Keeping Track of Your Prostate as You Age continued...
When you reach age 40, talk to your doctor about your family’s medical history and other key factors that will help determine your risk of developing the disease.
If you get tested, you’ll likely undergo a digital rectal exam and a PSA test, a blood-draw that measures your levels of prostate specific antigen (PSA). High PSA levels could indicate cancer, but they can also be caused by other conditions, including BPH. Talk to your doctor to make sure you understand what the results mean.
Dealing With a Growing Prostate
Some men notice no symptoms of prostate growth. For the many who do, though, treatments can ease the peeing process.
Lifestyle changes: Cut down on, or cut out, alcohol and coffee, and drink less fluid in the evening. Both strategies can lessen the number of trips to the toilet. Also, talk to your doctor about your current medications. Some drugs may worsen your symptoms.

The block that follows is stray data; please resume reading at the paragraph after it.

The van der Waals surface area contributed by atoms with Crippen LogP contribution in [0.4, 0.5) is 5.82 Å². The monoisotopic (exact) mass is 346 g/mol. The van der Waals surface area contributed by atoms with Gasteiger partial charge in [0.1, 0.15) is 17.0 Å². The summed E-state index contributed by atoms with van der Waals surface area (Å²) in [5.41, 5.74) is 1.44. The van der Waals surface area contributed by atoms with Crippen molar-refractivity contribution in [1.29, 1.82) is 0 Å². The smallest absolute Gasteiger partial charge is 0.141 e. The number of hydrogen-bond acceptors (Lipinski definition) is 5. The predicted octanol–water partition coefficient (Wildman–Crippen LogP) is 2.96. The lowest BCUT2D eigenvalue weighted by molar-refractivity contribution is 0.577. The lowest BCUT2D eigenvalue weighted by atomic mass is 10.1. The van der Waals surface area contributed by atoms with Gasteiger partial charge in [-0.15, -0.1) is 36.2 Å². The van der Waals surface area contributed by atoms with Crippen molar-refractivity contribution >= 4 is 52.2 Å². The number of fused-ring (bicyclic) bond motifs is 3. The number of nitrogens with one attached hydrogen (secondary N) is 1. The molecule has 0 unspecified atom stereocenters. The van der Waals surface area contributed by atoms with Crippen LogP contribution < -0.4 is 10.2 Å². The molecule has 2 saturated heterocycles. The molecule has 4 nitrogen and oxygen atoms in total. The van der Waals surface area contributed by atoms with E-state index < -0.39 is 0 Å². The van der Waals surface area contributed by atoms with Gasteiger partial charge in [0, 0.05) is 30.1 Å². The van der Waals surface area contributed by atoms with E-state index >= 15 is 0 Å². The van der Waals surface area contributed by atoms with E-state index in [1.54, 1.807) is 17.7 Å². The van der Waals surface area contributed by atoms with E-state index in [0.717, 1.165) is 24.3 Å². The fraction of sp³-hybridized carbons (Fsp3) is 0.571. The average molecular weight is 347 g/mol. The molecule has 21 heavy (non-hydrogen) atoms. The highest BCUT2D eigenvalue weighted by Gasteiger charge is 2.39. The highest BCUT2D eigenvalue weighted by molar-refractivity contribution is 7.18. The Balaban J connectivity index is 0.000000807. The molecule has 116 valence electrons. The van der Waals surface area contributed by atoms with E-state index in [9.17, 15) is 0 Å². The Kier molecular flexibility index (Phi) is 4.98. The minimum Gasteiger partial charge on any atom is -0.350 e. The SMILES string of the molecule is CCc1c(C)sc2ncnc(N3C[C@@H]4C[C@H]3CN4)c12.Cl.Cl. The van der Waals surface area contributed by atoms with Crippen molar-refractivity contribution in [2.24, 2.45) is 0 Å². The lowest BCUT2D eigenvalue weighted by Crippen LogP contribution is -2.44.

Medications: The FDA has approved several medications for benign prostate growth, which help by slowing growth, shrinking the prostate, or relaxing the muscles that make urination easier. Some men may benefit from a combination of drugs.
Surgery: For men who don’t benefit from medications, there are many types of surgery to offer relief. The most common, called TURP (transurethral resection of the prostate), removes the prostate tissue that’s compressing the urethra. Prostate surgery does not often affect a man's sex life in the long term, but it may take up to a year to fully recover sexual health after your procedure.